The Nice Guys (2016) – movie review


The Nice Guys is a 1977 Los Angeles-set buddy comedy action movie directed by Shane Black (Kiss Kiss Bang Bang and Iron Man 3). It follows Holland March, who is possibly the worst private detective in Los Angeles and John Healy, who is possibly the most badass enforcer in Los Angeles.

These two mismatched boys must help each other locate a missing porn-star when her mother, a high-ranking official in the Department of Justice, pays them to find her. Along with March’s surprisingly more-mature-than-them daughter, March and Healy must survive each other’s company and find the truth before it’s too late.

If you like noir films and their universal structure, you’ll like The Nice Guys. This film’s basic plot (before the comedy was added in) was a pure and gritty noir film, complete with the imperfect detectives, the “this case is bigger than we thought” story, the unending parade of problems that arise whenever one is resolved and of course the porn industry. Wait… the porn industry?

The Nice Guys has an MA15+ rating (in Australia) for a good reason. It’s set in 1970s Los Angeles and is predominantly about porn-stars and their aforementioned industry.

On top of the complete and brilliant respect for the noir genre is The Nice Guys‘ main field of expertise, the comedy. Most (if not all) of the comedy in the movie is generated from the banter between the two leads, Russell Crowe and Ryan Gosling and it is great. The comedy is constant. Even the scenes that try to be emotional are comical. There are plenty of funny moments but there is never a truly great laugh-out-loud moment.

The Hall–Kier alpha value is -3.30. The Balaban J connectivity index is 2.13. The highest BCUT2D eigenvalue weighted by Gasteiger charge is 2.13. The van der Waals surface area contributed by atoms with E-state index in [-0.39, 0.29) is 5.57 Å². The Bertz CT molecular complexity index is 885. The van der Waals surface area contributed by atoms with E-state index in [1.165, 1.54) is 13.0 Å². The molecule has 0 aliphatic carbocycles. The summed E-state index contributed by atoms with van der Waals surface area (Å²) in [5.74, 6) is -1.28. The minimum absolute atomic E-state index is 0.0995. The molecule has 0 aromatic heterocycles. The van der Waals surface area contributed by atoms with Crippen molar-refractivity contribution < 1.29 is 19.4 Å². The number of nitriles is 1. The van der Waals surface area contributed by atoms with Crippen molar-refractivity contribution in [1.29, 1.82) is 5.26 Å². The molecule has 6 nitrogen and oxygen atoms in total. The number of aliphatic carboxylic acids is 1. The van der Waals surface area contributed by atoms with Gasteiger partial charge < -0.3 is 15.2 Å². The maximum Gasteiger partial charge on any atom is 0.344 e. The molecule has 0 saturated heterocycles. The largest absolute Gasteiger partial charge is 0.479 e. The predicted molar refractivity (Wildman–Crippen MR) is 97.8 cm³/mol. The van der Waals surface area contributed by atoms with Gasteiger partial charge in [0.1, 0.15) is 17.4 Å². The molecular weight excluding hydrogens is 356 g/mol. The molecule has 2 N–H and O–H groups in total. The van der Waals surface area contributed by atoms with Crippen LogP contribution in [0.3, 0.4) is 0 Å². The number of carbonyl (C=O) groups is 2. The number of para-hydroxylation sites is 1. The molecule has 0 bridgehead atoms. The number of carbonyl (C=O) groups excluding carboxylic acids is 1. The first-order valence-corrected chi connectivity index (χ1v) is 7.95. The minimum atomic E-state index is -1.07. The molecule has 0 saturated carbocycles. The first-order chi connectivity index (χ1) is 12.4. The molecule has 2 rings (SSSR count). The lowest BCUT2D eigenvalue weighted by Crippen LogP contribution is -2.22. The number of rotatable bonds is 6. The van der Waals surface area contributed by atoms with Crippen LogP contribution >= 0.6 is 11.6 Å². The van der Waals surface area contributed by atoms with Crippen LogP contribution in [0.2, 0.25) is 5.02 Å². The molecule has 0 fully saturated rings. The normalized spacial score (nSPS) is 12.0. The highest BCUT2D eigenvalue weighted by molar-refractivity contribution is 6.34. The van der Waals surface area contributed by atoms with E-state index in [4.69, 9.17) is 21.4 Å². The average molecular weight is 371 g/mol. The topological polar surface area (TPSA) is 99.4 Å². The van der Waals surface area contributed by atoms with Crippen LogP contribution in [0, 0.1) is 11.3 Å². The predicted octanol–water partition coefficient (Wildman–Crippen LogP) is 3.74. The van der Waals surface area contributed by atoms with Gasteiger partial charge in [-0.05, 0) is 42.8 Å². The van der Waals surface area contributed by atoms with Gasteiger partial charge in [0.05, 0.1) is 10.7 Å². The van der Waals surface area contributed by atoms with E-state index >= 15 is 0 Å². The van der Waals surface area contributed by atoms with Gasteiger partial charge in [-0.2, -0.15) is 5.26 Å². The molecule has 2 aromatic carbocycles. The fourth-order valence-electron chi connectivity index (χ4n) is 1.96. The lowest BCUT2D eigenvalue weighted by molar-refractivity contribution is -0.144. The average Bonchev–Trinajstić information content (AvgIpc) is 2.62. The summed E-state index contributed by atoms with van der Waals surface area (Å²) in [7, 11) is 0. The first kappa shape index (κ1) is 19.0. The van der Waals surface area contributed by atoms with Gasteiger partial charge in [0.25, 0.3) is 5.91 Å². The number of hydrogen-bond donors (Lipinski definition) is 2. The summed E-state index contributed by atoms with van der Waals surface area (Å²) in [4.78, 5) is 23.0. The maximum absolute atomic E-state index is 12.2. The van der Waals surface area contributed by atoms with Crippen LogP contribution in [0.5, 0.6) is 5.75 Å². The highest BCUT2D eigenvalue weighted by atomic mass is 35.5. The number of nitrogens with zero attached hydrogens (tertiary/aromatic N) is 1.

The scenes that try to be emotional should’ve been scrapped. The Nice Guys is already a great mix of genres but the few moments that felt like they were trying to be dramatic felt cheap. We go through all these fun adventures and see the characters in ridiculous situations and then all of a sudden we’re hearing one of their tragic backstories. We might feel sad for a few seconds but then the action continues and that sadness is never again addressed. It felt unnecessary. They should’ve just kept with the action-comedy tone they were excelling at.

Throwing back to the comedy, the chemistry between the two leads is brilliant. Ryan Gosling and Russell Crowe are both perfect in their roles. Russell Crowe uses his grumbly voice and large physique to great advantage in this role.

Ryan Gosling shows great flair in the field of comedy. His character’s personality would very easily be misplayed by most other actors but Gosling plays him to perfection.

Gosling’s character’s daughter in the film is played by young Australian Angourie Rice who is excellent. For a relatively unknown child actress to play alongside Hollywood A-listers such as Gosling and Crowe and be considered equally great is quite an achievement.

One big problem I had with The Nice Guys was its climax. A film that falls into a category known for incorporating mysteries should presumably have some mystery in it, but I was able to figure out the ending less than halfway into the film. Also the climax action scene where old foes duel and old friends unite wasn’t really that spectacular.

Despite the un-climactic climax, the lack of truly great jokes and the fact that there wasn’t really any mystery, I really enjoyed The Nice Guys. The humour is constant, the banter is wonderful, the performances are excellent and the action was perfectly blended with the comedy. I’d watch The Nice Guys again but I certainly wouldn’t bring anyone younger than 15.

What did you think of The Nice Guys? Leave your comment on the side and don’t forget to follow my Instagram page for movie posters.

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